According to the disclosure of Bhattacharya et al., when a film of Ba, SrTiO3 referred to hereinafter as BST was formed on a Pt substrate, it was discovered that the crystals of the film grew in columnar fashion, making it possible to obtain a high specific dielectric constant of approximately 300. However, when these thin films were used to form capacitors, although it was possible to form capacitors with very good insulating characteristics, many of them had a high leakage current. This was not satisfactory for obtaining a yield sufficient for the mass production of VLSIs such as DRAMs. Based on a detailed study of the reasons for this, it can be surmised that a leakage current was passing through the crystal grain boundaries of the ferroelectric thin film. The objective of the present invention is to provide semiconductor devices and their fabrication method which comprise ferroelectric thin films for capacitors that make it possible to obtain a yield sufficient for applications to VLSIs.

In addition, semiconductor devices, especially DRAMs, require capacitors with small surface areas. Ferroelectric thin films consisting of Ba, SrTiO3, Pb Zr, TiO3, etc. which have extremely low specific dielectric constants have gained attention for use in obtaining such capacitors. When these thin films are used to form capacitors, it is possible to form capacitors with extremely good insulating characteristics. However, many of them have a high leakage current. Thus, it is not possible to obtain a yield sufficient for applications to ULSIs such as DRAMs. The objective of the present invention is to provide a charge-storage capacitor ferroelectric thin film and fabrication method with which it is possible to obtain a yield sufficient for mass production in applications to ULSIs.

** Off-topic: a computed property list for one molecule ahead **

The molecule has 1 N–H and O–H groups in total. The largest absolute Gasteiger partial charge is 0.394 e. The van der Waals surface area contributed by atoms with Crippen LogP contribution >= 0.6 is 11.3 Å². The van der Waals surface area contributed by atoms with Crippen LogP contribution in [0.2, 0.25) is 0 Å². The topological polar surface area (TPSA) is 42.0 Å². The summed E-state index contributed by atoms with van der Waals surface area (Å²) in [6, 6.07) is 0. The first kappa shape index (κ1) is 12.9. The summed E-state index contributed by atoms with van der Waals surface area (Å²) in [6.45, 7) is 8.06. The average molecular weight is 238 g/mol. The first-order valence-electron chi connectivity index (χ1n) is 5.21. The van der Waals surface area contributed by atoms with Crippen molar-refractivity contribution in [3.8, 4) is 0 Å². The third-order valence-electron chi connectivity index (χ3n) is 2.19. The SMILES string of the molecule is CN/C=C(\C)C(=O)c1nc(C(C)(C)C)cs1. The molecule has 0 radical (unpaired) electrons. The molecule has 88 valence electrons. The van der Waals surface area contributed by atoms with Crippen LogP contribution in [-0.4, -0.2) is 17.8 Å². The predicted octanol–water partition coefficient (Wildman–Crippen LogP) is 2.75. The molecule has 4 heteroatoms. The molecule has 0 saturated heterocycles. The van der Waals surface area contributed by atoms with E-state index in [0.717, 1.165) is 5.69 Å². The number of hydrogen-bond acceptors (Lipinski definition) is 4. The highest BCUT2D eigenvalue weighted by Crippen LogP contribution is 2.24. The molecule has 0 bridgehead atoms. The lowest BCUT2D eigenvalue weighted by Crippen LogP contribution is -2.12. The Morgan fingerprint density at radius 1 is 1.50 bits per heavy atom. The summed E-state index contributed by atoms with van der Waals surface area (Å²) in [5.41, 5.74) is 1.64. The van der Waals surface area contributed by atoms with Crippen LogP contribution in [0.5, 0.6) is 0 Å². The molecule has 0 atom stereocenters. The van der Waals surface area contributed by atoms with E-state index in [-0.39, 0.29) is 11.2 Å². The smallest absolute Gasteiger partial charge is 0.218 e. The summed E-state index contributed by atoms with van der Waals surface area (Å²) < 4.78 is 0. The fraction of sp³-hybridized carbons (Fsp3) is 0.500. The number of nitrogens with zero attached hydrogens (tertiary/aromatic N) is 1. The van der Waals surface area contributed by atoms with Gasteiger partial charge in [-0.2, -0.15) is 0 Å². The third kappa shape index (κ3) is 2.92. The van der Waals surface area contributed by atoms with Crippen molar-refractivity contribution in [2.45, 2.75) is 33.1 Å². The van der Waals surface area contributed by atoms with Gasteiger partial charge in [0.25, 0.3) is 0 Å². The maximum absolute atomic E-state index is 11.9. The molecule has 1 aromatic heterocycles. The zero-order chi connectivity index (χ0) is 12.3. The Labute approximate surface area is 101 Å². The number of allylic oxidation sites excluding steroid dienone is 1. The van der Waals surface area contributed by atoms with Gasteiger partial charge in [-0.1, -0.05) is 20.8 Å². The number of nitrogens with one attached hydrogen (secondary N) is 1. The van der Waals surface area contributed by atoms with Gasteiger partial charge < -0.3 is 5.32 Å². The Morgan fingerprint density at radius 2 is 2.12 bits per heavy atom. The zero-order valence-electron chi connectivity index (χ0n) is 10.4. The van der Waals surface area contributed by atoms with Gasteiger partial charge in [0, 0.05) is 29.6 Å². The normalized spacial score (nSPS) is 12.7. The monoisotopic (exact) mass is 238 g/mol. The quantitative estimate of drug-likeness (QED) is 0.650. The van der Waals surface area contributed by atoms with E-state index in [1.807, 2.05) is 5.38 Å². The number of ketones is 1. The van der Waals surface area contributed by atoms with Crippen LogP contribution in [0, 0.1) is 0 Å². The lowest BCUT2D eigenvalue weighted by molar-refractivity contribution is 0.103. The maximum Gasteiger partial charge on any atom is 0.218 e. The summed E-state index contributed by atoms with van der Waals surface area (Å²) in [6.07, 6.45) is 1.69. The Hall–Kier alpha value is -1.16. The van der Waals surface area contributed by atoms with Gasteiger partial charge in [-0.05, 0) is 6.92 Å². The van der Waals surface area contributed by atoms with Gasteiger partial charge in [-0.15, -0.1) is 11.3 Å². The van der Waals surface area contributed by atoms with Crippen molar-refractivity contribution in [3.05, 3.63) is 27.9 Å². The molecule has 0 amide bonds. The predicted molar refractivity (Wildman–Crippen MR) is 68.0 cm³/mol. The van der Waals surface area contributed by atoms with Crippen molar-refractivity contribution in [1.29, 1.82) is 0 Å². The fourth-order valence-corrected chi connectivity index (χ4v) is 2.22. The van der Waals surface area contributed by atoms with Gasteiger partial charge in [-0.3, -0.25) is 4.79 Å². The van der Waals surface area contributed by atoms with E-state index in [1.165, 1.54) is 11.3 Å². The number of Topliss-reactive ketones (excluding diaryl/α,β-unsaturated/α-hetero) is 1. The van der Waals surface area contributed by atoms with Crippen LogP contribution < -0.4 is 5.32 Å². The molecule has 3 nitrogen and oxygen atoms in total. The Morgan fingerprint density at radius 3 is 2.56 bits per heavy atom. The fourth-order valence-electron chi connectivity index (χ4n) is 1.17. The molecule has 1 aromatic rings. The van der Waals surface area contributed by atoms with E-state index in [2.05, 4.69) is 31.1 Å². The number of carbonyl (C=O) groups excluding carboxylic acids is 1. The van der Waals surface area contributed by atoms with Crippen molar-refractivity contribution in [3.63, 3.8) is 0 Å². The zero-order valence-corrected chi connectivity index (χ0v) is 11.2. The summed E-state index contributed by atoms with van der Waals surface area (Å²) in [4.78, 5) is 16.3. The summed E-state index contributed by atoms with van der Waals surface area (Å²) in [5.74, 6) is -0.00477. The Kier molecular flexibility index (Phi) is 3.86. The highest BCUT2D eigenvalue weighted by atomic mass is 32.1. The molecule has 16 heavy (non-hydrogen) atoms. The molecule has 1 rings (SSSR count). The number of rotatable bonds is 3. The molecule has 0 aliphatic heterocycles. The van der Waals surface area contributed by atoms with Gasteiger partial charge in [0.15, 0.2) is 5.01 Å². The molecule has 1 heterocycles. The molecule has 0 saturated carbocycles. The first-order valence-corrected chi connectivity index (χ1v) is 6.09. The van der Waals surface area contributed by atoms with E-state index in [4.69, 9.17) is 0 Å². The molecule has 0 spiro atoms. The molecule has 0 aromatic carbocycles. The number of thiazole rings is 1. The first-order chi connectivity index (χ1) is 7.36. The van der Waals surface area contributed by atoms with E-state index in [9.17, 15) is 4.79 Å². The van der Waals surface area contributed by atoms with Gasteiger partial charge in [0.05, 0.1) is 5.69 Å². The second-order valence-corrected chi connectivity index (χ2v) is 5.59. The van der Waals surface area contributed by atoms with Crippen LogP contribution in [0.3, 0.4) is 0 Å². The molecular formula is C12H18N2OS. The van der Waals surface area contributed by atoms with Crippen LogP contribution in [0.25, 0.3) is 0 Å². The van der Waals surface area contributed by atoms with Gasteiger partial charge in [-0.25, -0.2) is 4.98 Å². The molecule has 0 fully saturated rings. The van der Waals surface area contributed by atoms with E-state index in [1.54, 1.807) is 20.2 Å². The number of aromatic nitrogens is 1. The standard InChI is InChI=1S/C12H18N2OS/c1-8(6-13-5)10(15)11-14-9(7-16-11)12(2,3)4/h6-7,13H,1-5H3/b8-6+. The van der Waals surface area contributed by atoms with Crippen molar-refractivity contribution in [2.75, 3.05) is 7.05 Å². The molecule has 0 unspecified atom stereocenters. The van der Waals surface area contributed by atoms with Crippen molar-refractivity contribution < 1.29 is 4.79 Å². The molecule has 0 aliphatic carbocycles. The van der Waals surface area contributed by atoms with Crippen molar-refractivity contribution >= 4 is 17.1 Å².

SUMMARY OF THE INVENTION

A general overview of representative examples pertaining to the inventions disclosed in this application is presented below.

The present invention comprises a step wherein, either during the process of forming the ferroelectric thin film or in the initial stage of film formation, islands of a metal or an oxide thereof containing structural elements of the metal forming the ferroelectric thin film are formed to serve as cores. By suppressing the formation of columnar crystals it is possible to form dielectrics for capacitors with a low leakage current.

With the present invention described above, it is possible to minimize the leakage of the charge stored in the capacitors of DRAMs, etc. Thus, it is possible to use a longer DRAM refresh cycle than in the conventional case. In addition, because it is also possible to reduce the memory cell surface area while using the same refresh cycle as in the conventional case, it is possible to improve yield per wafer and to obtain semiconductor memory devices that are suitable for mass production.

BRIEF DESCRIPTION OF THE DRAWING

FIG. 1 is a cross section of the major components of a ferroelectric BST capacitor structure used in explaining the premises of the present invention.

FIG. 2 is a cross section of an intermediate step for the ferroelectric BST capacitor film of the first embodiment of the present invention.

FIG. 3 is a cross section of the major components of the ferroelectric BST capacitor film of the first embodiment of the present invention.

FIG. 4 is a graph of the voltage-current characteristics of the ferroelectric BST capacitor film of the first embodiment of the present invention and a capacitor obtained with a conventional method.

FIG. 5 is a cross section of an intermediate step for the ferroelectric BST capacitor film of another embodiment of the present invention.

FIG. 6 is a cross section of an intermediate step for the ferroelectric BST capacitor film of another embodiment of the present invention.

FIG. 7 is a cross section of the major components of the ferroelectric BST capacitor film of another embodiment of the present invention.

FIG. 8 is a cross section of an intermediate step for the ferroelectric BST capacitor film of another embodiment of the present invention.

FIG. 9 is a cross section of an intermediate step for the ferroelectric BST capacitor film of another embodiment of the present invention.